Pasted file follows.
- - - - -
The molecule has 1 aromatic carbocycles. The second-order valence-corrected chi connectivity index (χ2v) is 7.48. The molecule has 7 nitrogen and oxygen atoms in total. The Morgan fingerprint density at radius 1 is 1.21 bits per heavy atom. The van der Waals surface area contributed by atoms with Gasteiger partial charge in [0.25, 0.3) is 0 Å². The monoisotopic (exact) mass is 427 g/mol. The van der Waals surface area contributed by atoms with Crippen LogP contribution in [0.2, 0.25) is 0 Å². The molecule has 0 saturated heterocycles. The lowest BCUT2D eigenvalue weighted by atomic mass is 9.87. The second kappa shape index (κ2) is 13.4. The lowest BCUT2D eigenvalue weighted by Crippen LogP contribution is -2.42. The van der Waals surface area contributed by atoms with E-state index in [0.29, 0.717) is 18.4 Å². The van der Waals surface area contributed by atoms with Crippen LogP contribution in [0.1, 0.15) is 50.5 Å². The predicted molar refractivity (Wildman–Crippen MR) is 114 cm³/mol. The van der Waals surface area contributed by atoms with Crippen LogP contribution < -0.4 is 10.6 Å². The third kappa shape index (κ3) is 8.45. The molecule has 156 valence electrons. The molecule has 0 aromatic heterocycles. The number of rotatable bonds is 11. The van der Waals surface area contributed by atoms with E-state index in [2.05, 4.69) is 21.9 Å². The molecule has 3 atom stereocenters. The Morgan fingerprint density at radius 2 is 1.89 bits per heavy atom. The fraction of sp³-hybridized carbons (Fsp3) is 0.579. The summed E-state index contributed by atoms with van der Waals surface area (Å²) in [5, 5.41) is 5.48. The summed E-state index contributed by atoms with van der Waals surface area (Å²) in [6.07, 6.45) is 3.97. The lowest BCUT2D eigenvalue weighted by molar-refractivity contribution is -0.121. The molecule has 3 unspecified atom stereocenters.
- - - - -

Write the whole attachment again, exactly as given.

The molecule has 1 aromatic carbocycles. The second-order valence-corrected chi connectivity index (χ2v) is 7.48. The molecule has 7 nitrogen and oxygen atoms in total. The Morgan fingerprint density at radius 1 is 1.21 bits per heavy atom. The van der Waals surface area contributed by atoms with Gasteiger partial charge in [0.25, 0.3) is 0 Å². The monoisotopic (exact) mass is 427 g/mol. The van der Waals surface area contributed by atoms with Crippen LogP contribution in [0.2, 0.25) is 0 Å². The molecule has 0 saturated heterocycles. The lowest BCUT2D eigenvalue weighted by atomic mass is 9.87. The second kappa shape index (κ2) is 13.4. The lowest BCUT2D eigenvalue weighted by Crippen LogP contribution is -2.42. The van der Waals surface area contributed by atoms with E-state index in [0.29, 0.717) is 18.4 Å². The van der Waals surface area contributed by atoms with Crippen LogP contribution in [0.1, 0.15) is 50.5 Å². The predicted molar refractivity (Wildman–Crippen MR) is 114 cm³/mol. The van der Waals surface area contributed by atoms with Crippen LogP contribution < -0.4 is 10.6 Å². The third kappa shape index (κ3) is 8.45. The molecule has 156 valence electrons. The molecule has 0 aromatic heterocycles. The number of rotatable bonds is 11. The van der Waals surface area contributed by atoms with E-state index in [2.05, 4.69) is 21.9 Å². The molecule has 3 atom stereocenters. The Morgan fingerprint density at radius 2 is 1.89 bits per heavy atom. The fraction of sp³-hybridized carbons (Fsp3) is 0.579. The summed E-state index contributed by atoms with van der Waals surface area (Å²) in [5, 5.41) is 5.48. The summed E-state index contributed by atoms with van der Waals surface area (Å²) in [6.07, 6.45) is 3.97. The lowest BCUT2D eigenvalue weighted by molar-refractivity contribution is -0.121. The molecule has 3 unspecified atom stereocenters.